What she has found, over and over, is that teenagers would love to socialize face-to-face with their friends. But adult society won’t let them. “Teens aren’t addicted to social media. They’re addicted to each other,” Boyd says. “They’re not allowed to hang out the way you and I did, so they’ve moved it online.”
It’s true. As a teenager in the early ’80s I could roam pretty widely with my friends, as long as we were back by dark. But over the next three decades, the media began delivering a metronomic diet of horrifying but rare child-abduction stories, and parents shortened the leash on their kids. Politicians warned of incipient waves of youth wilding and superpredators (neither of which emerged). Municipalities crafted anti-loitering laws and curfews to keep young people from congregating alone. New neighborhoods had fewer public spaces. Crime rates plummeted, but moral panic soared. Meanwhile, increased competition to get into college meant well-off parents began heavily scheduling their kids’ after-school lives.
The result, Boyd discovered, is that today’s teens have neither the time nor the freedom to hang out. So their avid migration to social media is a rational response to a crazy situation. They’d rather socialize F2F, so long as it’s unstructured and away from grown-ups. “I don’t care where,” one told Boyd wistfully, “just not home.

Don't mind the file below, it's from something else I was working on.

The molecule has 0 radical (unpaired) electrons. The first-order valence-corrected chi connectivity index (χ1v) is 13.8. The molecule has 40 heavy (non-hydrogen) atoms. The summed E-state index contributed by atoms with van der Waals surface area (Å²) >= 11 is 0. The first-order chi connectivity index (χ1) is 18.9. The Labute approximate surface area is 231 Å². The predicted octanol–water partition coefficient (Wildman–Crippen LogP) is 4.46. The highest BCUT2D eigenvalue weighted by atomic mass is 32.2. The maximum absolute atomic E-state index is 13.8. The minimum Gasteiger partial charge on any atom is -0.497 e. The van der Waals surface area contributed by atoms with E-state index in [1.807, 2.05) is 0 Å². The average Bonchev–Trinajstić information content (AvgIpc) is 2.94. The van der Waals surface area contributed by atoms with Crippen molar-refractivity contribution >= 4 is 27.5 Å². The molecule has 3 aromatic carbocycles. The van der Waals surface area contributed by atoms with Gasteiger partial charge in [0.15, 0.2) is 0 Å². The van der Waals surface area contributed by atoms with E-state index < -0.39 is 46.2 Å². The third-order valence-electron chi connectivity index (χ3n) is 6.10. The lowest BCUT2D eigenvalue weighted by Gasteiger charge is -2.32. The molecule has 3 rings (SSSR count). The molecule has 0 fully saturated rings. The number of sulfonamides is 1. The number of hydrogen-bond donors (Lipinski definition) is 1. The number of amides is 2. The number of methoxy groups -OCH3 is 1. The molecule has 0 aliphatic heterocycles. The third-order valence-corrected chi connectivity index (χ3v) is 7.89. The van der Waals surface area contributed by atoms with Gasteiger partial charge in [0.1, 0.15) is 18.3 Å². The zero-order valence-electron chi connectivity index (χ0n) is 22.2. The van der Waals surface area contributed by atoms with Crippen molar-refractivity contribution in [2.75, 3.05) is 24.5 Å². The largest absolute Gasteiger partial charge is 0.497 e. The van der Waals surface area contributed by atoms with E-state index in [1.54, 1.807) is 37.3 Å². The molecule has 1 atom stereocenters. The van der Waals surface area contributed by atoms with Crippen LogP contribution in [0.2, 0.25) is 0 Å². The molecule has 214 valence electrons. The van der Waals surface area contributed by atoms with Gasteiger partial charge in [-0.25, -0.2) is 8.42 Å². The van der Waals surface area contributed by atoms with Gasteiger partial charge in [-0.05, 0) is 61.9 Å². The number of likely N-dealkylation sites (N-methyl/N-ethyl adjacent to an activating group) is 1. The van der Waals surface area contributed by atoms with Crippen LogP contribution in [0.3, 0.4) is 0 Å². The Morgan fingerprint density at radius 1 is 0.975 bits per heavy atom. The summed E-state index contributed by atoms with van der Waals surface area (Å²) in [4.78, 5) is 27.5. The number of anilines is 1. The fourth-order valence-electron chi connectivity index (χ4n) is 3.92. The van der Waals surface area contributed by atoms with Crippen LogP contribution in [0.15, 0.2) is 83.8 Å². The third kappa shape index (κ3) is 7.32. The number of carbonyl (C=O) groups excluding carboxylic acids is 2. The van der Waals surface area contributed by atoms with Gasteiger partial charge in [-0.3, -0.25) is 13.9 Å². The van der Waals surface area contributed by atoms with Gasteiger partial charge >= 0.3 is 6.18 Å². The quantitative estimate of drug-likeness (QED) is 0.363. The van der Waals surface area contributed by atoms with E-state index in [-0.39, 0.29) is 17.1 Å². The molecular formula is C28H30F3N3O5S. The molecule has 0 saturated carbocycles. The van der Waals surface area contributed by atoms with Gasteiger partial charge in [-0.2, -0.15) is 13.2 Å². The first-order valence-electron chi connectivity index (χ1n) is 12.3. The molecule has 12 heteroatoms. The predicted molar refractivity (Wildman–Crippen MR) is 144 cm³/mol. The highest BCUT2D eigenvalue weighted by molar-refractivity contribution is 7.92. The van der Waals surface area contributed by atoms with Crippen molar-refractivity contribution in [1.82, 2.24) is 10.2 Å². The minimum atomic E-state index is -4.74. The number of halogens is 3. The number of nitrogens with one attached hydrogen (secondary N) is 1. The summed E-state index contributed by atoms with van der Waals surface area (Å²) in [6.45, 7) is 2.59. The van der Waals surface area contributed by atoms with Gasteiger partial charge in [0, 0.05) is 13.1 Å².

The second THANOS AND DARKSEID: CARPOOL BUDDIES OF DOOM. Guest starring: Doctor Doom!
Written by Justin Jordan (who has a new issue of Green Lantern: New Guardians coming out this Wednesday and has a new series, Dead Body Road, coming out in December) and drawn by Rafer Roberts (who is currently making Plastic Farm and Nightmare the Rat comics).
You can read the first Thanos and Darkseid here.
I have had this conversation with my friends too many times. I’m Darkseid, Jake is Doom, and Chris is Thanos.
Here are white men poised to run big marijuana businesses, dreaming of cashing in big—big money, big businesses selling weed—after 40 years of impoverished black kids getting prison time for selling weed, and their families and futures destroyed. Now, white men are planning to get rich doing precisely the same thing? …
After waging a brutal war on poor communities of color, a drug war that has decimated families, spread despair and hopelessness through entire communities, and a war that has fanned the flames of the very violence it was supposedly intended to address and control; after pouring billions of dollars into prisons and allowing schools to fail; we’re gonna simply say, we’re done now? I think we have to be willing, as we’re talking about legalization, to also start talking about reparations for the war on drugs, how to repair the harm caused. …
At the end of apartheid in South Africa there was an understanding that there could be no healing, no progress, no reconciliation without truth. You can’t just destroy a people and then say ‘It’s over, we’re stopping now.’ You have to be willing to deal with the truth, deal with the history openly and honestly.